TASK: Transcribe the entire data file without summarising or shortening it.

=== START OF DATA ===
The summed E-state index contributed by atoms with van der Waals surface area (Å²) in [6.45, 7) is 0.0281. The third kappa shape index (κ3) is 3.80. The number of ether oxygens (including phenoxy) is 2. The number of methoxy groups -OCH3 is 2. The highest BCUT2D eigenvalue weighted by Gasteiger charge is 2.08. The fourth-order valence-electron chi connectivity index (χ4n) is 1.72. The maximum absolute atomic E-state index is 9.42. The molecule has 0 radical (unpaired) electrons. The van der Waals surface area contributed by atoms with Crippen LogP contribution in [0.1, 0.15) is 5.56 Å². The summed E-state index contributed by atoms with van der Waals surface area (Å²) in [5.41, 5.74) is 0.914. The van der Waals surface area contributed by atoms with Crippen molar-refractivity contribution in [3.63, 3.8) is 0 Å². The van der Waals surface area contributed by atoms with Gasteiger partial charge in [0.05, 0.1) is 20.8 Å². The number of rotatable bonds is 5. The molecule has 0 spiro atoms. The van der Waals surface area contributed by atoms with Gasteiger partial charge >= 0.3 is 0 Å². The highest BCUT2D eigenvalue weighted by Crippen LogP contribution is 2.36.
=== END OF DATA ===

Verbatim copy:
The summed E-state index contributed by atoms with van der Waals surface area (Å²) in [6.45, 7) is 0.0281. The third kappa shape index (κ3) is 3.80. The number of ether oxygens (including phenoxy) is 2. The number of methoxy groups -OCH3 is 2. The highest BCUT2D eigenvalue weighted by Gasteiger charge is 2.08. The fourth-order valence-electron chi connectivity index (χ4n) is 1.72. The maximum absolute atomic E-state index is 9.42. The molecule has 0 radical (unpaired) electrons. The van der Waals surface area contributed by atoms with Crippen LogP contribution in [0.1, 0.15) is 5.56 Å². The summed E-state index contributed by atoms with van der Waals surface area (Å²) in [5.41, 5.74) is 0.914. The van der Waals surface area contributed by atoms with Crippen molar-refractivity contribution in [3.63, 3.8) is 0 Å². The van der Waals surface area contributed by atoms with Gasteiger partial charge in [0.05, 0.1) is 20.8 Å². The number of rotatable bonds is 5. The molecule has 0 spiro atoms. The van der Waals surface area contributed by atoms with Gasteiger partial charge >= 0.3 is 0 Å². The highest BCUT2D eigenvalue weighted by Crippen LogP contribution is 2.36.